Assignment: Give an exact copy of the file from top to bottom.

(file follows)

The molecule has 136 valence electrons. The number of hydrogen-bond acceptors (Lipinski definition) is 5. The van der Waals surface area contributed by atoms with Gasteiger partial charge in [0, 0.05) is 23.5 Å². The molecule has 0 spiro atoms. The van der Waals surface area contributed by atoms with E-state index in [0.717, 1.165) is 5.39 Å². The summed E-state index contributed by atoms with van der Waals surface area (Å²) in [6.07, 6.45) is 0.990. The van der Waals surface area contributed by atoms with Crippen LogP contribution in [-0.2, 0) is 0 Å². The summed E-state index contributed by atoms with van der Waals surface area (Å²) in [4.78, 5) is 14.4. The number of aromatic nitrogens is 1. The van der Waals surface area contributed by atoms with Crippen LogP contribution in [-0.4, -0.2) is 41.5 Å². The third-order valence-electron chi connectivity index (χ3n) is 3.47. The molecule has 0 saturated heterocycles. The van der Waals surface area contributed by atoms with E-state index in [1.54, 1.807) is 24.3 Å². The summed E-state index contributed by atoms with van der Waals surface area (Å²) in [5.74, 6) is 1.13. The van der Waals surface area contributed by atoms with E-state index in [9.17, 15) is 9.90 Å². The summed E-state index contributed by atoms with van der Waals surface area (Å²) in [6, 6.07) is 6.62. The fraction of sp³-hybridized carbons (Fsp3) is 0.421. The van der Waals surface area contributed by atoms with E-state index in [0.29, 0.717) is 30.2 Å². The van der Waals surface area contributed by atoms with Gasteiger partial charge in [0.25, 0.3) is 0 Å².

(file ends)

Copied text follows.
The molecule has 136 valence electrons. The number of hydrogen-bond acceptors (Lipinski definition) is 5. The van der Waals surface area contributed by atoms with Gasteiger partial charge in [0, 0.05) is 23.5 Å². The molecule has 0 spiro atoms. The van der Waals surface area contributed by atoms with E-state index in [0.717, 1.165) is 5.39 Å². The summed E-state index contributed by atoms with van der Waals surface area (Å²) in [6.07, 6.45) is 0.990. The van der Waals surface area contributed by atoms with Crippen LogP contribution in [-0.2, 0) is 0 Å². The summed E-state index contributed by atoms with van der Waals surface area (Å²) in [4.78, 5) is 14.4. The number of aromatic nitrogens is 1. The van der Waals surface area contributed by atoms with Crippen LogP contribution in [-0.4, -0.2) is 41.5 Å². The third-order valence-electron chi connectivity index (χ3n) is 3.47. The molecule has 0 saturated heterocycles. The van der Waals surface area contributed by atoms with E-state index in [1.54, 1.807) is 24.3 Å². The summed E-state index contributed by atoms with van der Waals surface area (Å²) in [5.74, 6) is 1.13. The van der Waals surface area contributed by atoms with E-state index in [9.17, 15) is 9.90 Å². The summed E-state index contributed by atoms with van der Waals surface area (Å²) in [6, 6.07) is 6.62. The fraction of sp³-hybridized carbons (Fsp3) is 0.421. The van der Waals surface area contributed by atoms with E-state index in [0.29, 0.717) is 30.2 Å². The van der Waals surface area contributed by atoms with Gasteiger partial charge in [0.25, 0.3) is 0 Å².